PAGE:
At the end of sixth period, she came up to me, "Ms C! Look!" And showed me a letter that read something like, "Dear Ms C., I promise that if you let me read The Westing Game, I will take care of it. Love, T." So cute!

"...wasting [our] precious youth in a Sisyphean endeavor."

Oh man, you have to read this.

It's the Onion at its best: using thinly-veined satire and sarcasm to expose the ugly truth. Because really, every thing in that article IS true. I have had almost all of those thoughts, and I've heard it from many of my compatriots, idealistic corps members or not. Except TFA/NYCTF isn't responsible, exactly; it really is the cities and the systems. They suck you in and then suck out your energy and drive and will.

I've only survived on stubbornness and a little bit of grit. Idealism went out the window way before I stepped foot in my own classroom. Optimism and idealism are for pansy-asses.

Harsh but true. Other urban (and maybe even suburban and rural?) teachers will back me up on this.

Good lord, one more day

Class B was really great today!

Our work was 'spicing' up dialogue using varied speaker tags. For instance, instead of always using "said," using verbs like "whispered," "shouted," or "trembled." That makes it more interesting to read and it helps set the mood, no matter how mundane the actual words spoken.

Well, they got really excited and hands were waving all around the room. We made a list for "said" and a list for "asked" (pondered, wondered, inquired) and one for "laughed" (giggled, grinned, smiled, cracked) Even one for "walk" (bounced, jogged, stomped). They also kept coming up with adverbs, we made a list for that too (fiercely, aggressively, shyly).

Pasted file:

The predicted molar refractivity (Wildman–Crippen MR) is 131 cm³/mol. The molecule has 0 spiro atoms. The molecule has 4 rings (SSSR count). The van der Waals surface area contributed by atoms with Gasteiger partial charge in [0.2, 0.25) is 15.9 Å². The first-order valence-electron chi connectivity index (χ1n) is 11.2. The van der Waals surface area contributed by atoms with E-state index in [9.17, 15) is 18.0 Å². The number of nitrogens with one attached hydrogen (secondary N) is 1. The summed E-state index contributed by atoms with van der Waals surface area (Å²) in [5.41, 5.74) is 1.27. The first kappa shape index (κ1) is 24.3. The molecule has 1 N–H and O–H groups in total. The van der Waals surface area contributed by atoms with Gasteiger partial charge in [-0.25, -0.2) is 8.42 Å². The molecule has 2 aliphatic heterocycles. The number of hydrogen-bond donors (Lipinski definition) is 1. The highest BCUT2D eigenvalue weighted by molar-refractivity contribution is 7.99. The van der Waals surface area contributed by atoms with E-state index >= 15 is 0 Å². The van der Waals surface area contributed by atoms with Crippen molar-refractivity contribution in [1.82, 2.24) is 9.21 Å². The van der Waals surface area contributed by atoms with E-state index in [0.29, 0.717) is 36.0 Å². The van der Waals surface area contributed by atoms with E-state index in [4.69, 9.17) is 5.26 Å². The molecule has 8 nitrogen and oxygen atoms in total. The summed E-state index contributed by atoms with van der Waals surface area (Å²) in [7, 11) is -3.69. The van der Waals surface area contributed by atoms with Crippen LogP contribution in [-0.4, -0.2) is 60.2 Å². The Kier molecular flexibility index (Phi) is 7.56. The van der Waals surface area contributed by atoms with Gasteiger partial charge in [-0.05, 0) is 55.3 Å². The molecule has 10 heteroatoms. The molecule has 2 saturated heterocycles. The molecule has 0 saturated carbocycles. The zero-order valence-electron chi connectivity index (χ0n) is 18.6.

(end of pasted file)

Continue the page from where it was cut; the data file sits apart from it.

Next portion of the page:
I had to actually make them stop so that they could practice using these words. We used the silly little dialogue from yesterday (What are you doing? I'm fixing the dishwasher. Why is it making that noise? I don't know, that's why I'm fixing it.), and they wrote it twice: using different kinds of speaker tags to create a different mood of the conversation. It totally worked, they came up with great stuff.

I had been looking forward to seeing how Class A did with it, but unfortunately we had a stupid assembly. It was one of those fund-raising things that get the kids all riled up for prizes they'll never sell enough items to win. Grr.

Class C was chatty and distracted and it irritated me. I finally got fed up and gave them a pop quiz (just about the same one from Class B earlier this week).

Blah, I have more things I could probably talk about...but the most important thing to know is that tomorrow is the last day of school before break starts!

Still can't wait. Eee!

Wednesday, February 16, 2005


Oh my lord, y'all, two days of school left until midwinter break.


Jumping up and down, laughing with glee, clapping my hands: that is me every time I say, TWO DAYS!!!!

Anyway, I have to make this brief, because this was one hell of a day and it's nearly bedtime.

First things first, Class A was good today. Not perfect or anything, but good. They did their work, and I'm really seeing improvement with dialogue writing skills (I've been hammering them with punctuation rules for three days). That makes me feel really good, because I can see the fruits of my labor, if you will. That means that I'm not just standing in front of them speaking nonsense; it's actually going into their heads! It's working!